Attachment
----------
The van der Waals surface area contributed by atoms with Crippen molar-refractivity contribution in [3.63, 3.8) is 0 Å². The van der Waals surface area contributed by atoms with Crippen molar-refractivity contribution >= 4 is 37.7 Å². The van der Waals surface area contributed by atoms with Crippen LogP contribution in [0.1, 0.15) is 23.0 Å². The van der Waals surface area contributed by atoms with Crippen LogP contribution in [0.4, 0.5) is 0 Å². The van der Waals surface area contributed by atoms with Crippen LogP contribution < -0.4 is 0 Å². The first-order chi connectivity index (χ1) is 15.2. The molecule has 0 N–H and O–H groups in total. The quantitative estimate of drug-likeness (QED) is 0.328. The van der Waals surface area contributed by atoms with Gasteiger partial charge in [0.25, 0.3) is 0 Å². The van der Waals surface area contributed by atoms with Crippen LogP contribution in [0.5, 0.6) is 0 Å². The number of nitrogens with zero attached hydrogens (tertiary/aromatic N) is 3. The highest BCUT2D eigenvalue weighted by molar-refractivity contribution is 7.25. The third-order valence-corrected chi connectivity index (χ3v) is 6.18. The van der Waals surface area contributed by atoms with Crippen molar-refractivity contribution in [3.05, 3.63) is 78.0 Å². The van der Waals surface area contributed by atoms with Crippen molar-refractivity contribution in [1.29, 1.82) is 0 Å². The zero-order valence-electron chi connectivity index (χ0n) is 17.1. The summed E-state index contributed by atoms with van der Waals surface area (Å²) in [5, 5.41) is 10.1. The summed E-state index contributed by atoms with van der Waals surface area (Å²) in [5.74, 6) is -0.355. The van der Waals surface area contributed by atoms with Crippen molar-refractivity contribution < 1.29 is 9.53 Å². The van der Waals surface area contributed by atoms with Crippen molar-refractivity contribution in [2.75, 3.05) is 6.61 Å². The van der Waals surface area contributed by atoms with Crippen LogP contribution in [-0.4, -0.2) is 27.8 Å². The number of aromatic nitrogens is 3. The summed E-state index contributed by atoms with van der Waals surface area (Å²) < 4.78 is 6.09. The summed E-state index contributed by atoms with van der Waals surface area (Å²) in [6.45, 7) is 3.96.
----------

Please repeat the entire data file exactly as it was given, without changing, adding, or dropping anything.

The van der Waals surface area contributed by atoms with Crippen molar-refractivity contribution in [3.63, 3.8) is 0 Å². The van der Waals surface area contributed by atoms with Crippen molar-refractivity contribution >= 4 is 37.7 Å². The van der Waals surface area contributed by atoms with Crippen LogP contribution in [0.1, 0.15) is 23.0 Å². The van der Waals surface area contributed by atoms with Crippen LogP contribution in [0.4, 0.5) is 0 Å². The van der Waals surface area contributed by atoms with Crippen LogP contribution < -0.4 is 0 Å². The first-order chi connectivity index (χ1) is 15.2. The molecule has 0 N–H and O–H groups in total. The quantitative estimate of drug-likeness (QED) is 0.328. The van der Waals surface area contributed by atoms with Gasteiger partial charge in [0.25, 0.3) is 0 Å². The van der Waals surface area contributed by atoms with Crippen LogP contribution in [0.5, 0.6) is 0 Å². The number of nitrogens with zero attached hydrogens (tertiary/aromatic N) is 3. The highest BCUT2D eigenvalue weighted by molar-refractivity contribution is 7.25. The third-order valence-corrected chi connectivity index (χ3v) is 6.18. The van der Waals surface area contributed by atoms with Crippen molar-refractivity contribution in [3.05, 3.63) is 78.0 Å². The van der Waals surface area contributed by atoms with Crippen molar-refractivity contribution in [1.29, 1.82) is 0 Å². The zero-order valence-electron chi connectivity index (χ0n) is 17.1. The summed E-state index contributed by atoms with van der Waals surface area (Å²) in [5, 5.41) is 10.1. The summed E-state index contributed by atoms with van der Waals surface area (Å²) in [5.74, 6) is -0.355. The van der Waals surface area contributed by atoms with Crippen molar-refractivity contribution < 1.29 is 9.53 Å². The van der Waals surface area contributed by atoms with Crippen molar-refractivity contribution in [2.75, 3.05) is 6.61 Å². The van der Waals surface area contributed by atoms with Crippen LogP contribution in [-0.4, -0.2) is 27.8 Å². The number of aromatic nitrogens is 3. The summed E-state index contributed by atoms with van der Waals surface area (Å²) < 4.78 is 6.09. The summed E-state index contributed by atoms with van der Waals surface area (Å²) in [6.45, 7) is 3.96.